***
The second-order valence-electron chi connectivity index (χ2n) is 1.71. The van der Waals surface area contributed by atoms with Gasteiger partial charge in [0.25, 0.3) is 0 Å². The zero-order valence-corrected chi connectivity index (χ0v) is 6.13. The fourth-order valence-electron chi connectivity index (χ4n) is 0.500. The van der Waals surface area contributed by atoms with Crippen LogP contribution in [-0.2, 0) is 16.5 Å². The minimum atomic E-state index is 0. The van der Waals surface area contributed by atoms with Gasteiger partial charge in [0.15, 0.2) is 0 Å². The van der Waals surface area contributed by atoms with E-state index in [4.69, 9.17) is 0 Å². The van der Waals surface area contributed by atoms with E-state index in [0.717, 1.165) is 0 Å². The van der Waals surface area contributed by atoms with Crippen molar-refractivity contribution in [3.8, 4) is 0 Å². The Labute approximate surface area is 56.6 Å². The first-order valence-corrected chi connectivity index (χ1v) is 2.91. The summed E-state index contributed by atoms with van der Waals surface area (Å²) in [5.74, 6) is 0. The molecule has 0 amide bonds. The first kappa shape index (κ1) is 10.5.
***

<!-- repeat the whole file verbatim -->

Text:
The second-order valence-electron chi connectivity index (χ2n) is 1.71. The van der Waals surface area contributed by atoms with Gasteiger partial charge in [0.25, 0.3) is 0 Å². The zero-order valence-corrected chi connectivity index (χ0v) is 6.13. The fourth-order valence-electron chi connectivity index (χ4n) is 0.500. The van der Waals surface area contributed by atoms with Crippen LogP contribution in [-0.2, 0) is 16.5 Å². The minimum atomic E-state index is 0. The van der Waals surface area contributed by atoms with Gasteiger partial charge in [0.15, 0.2) is 0 Å². The van der Waals surface area contributed by atoms with E-state index in [4.69, 9.17) is 0 Å². The van der Waals surface area contributed by atoms with E-state index in [0.717, 1.165) is 0 Å². The van der Waals surface area contributed by atoms with Crippen molar-refractivity contribution in [3.8, 4) is 0 Å². The Labute approximate surface area is 56.6 Å². The first-order valence-corrected chi connectivity index (χ1v) is 2.91. The summed E-state index contributed by atoms with van der Waals surface area (Å²) in [5.74, 6) is 0. The molecule has 0 amide bonds. The first kappa shape index (κ1) is 10.5.